These matters have been made worse by conflicting messages from officials, such as President Donald Trump initially downplaying the virus and then declaring a national emergency in the United States. 

Brothers Tried Capitalizing Off the Buying Panic

Some people have tried to make a profit off the panic buying craze, buying and then reselling highly-desired items at a spiked price. One case, in particular, has stood out: two Tennessee brothers who stockpiled over 17,000 bottles of hand sanitizer.

Matt Colvin makes his living as an Amazon seller and managed to sell several hundreds of hand sanitizer bottles at a markup price before the company removed his posts and warned that he could face consequences for price gouging. The stakes in Tennessee are higher than usual after Gov. Bill Lee declared a state of emergency on March 12, and the Tennessee attorney’s general office opened an investigation into the legality of Colvin and his brother’s sales over the weekend.  

Initially Colvin didn’t seem to express remorse for his actions, despite the growing health crisis.

After The New York Times published an article about Colvin’s latest endeavors, he received an influx of hate and even some threats. Colvin said he and his brother, Noah, were unaware of the extent that the shortages would reach when they originally purchased the mass volume of hand sanitizer. The brothers also stockpiled on other cleaning supplies.

“I’ve been buying and selling things for 10 years now,” Matt Colvin told The New York Times. “There’s been hot product after hot product. But the thing is, there’s always another one on the shelf. When we did this trip, I had no idea that these stores wouldn’t be able to get replenished.”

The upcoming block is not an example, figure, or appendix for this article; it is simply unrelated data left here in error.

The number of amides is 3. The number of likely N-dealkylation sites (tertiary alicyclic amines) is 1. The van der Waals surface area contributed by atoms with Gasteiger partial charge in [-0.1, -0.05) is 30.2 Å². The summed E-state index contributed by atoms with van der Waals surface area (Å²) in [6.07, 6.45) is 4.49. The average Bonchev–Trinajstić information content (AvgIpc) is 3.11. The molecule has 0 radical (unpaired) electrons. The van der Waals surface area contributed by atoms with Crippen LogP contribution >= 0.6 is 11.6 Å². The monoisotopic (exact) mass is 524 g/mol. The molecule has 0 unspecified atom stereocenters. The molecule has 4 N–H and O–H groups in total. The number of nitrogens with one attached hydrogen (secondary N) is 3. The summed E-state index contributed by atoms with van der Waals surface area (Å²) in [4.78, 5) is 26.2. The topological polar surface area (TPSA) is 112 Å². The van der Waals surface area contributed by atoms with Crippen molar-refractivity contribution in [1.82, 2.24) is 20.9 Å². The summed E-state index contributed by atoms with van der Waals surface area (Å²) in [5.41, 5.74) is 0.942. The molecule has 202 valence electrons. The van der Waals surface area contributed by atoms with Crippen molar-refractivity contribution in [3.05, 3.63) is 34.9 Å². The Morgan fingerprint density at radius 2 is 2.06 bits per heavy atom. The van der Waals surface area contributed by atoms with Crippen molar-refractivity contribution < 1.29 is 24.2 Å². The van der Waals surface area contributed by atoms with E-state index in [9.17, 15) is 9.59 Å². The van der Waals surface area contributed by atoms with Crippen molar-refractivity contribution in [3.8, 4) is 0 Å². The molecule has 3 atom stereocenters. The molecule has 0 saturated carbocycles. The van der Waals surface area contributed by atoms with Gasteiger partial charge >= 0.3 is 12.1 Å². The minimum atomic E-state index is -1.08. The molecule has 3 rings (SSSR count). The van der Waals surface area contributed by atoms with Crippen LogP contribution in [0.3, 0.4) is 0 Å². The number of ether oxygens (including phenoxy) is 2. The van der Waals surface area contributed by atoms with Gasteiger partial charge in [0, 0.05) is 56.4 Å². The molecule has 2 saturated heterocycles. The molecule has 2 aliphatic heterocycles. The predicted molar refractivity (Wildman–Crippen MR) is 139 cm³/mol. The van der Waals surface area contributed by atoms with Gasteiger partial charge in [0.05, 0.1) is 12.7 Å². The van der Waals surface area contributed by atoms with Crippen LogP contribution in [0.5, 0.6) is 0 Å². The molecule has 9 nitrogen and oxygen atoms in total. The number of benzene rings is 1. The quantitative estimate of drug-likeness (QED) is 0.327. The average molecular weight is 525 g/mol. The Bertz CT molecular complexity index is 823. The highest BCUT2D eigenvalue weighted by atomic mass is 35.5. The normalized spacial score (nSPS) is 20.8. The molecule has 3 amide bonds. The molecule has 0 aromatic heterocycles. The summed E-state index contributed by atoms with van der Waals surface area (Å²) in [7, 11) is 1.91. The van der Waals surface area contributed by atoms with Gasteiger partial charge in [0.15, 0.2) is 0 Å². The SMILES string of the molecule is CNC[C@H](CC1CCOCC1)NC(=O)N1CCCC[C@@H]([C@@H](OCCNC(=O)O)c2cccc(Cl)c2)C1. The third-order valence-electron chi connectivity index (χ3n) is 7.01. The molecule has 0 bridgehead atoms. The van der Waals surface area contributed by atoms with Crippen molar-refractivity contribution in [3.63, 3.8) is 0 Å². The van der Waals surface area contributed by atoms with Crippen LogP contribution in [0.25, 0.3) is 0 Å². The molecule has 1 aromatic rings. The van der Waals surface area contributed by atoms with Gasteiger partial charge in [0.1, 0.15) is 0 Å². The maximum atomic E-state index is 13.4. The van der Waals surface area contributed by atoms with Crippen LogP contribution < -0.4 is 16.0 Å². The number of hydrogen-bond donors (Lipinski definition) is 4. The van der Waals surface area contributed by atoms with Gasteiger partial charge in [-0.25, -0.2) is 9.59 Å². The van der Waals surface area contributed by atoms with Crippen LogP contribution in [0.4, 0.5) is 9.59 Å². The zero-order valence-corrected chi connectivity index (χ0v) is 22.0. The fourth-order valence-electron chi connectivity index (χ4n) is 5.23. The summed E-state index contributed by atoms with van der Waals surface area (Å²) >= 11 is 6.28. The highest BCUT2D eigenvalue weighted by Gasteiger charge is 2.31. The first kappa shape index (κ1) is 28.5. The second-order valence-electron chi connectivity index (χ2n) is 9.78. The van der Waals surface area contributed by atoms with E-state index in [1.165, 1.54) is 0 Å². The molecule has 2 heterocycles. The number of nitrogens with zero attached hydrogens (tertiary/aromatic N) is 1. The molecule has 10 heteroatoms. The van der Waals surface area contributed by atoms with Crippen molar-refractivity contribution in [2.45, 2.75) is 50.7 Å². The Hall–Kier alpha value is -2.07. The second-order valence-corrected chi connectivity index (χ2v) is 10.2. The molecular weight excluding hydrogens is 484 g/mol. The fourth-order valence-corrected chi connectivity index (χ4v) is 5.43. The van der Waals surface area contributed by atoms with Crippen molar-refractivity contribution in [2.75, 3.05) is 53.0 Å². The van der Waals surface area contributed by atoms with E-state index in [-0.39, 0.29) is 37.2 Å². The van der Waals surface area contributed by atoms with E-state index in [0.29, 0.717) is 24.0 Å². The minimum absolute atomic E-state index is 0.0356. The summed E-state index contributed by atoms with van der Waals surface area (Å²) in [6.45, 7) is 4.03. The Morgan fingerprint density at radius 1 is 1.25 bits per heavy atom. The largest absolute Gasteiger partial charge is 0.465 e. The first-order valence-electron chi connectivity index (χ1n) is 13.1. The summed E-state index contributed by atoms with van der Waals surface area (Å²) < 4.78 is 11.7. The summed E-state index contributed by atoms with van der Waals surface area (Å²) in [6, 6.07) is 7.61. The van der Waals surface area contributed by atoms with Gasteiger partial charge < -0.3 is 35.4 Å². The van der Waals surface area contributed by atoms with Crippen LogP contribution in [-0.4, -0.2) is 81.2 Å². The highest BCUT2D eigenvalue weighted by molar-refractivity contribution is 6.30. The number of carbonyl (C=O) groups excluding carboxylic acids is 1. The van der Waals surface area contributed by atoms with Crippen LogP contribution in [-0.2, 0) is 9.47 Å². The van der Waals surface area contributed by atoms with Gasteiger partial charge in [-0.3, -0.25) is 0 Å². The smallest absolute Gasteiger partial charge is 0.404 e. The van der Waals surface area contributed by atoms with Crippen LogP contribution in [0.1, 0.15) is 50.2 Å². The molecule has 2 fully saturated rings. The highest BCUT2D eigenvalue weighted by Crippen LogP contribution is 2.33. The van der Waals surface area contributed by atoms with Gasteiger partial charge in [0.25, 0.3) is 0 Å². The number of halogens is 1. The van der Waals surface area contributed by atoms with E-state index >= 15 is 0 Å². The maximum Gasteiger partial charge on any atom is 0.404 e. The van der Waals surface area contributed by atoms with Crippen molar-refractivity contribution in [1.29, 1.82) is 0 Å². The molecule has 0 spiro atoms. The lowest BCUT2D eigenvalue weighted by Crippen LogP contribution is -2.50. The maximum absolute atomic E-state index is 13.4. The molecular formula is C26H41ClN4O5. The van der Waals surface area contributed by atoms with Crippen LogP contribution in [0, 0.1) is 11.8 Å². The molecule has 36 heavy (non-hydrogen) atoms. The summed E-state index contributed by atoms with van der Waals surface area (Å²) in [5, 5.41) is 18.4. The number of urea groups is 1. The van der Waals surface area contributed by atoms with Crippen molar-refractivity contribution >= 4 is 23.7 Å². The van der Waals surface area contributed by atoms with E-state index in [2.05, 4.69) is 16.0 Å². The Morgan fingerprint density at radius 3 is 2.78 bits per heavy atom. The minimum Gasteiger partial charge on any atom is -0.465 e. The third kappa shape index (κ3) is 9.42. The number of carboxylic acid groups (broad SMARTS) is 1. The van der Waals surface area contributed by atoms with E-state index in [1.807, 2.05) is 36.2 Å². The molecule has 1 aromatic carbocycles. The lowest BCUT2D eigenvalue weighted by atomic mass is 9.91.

“It was never my intention to keep necessary medical supplies out of the hands of people who needed them,” he told the Times, reportedly crying. “That’s not who I am as a person.”

Ultimately, on Sunday, the Colvin brothers ended up donating the remainder of their supplies to be distributed among those who need them in Tennessee and Kentucky.

Leaders Condemn Panic Buying

In the midst of all this heightened consumer anxiety and its consequences, several prominent leaders have spoken out to request that people stop panic buying. 

City heads, like Houston Mayor Sylvester Turner and Los Angeles Mayor Eric Garcetti, spoke out to discourage hoarding food and clearing out grocery stores. 

“The world is not coming to an end. But if it is all that bottle water and toilet paper you are buying will not get used,” Turner tweeted.

“No need to hoard excess items. There is no food shortage and stores will restock. No need to purchase bottled water.LADWP water is clean and safe,” Garcetti said.

The Los Angeles Police Department reiterated the message of the mayor.

On Sunday, President Trump had a phone conversation with food industry heads to discuss how they’re managing the issue. Hours after this call, Trump addressed the people of the United States as a whole at a news conference, telling them to “just relax” and reduce their bulk purchases from retailers. 

“The folks that we spoke to, they’ve done a fantastic job. They’re going to meet the needs of the public, they’re going round-the-clock if they have to, and they’re committed to the communities where they’re serving,” he said.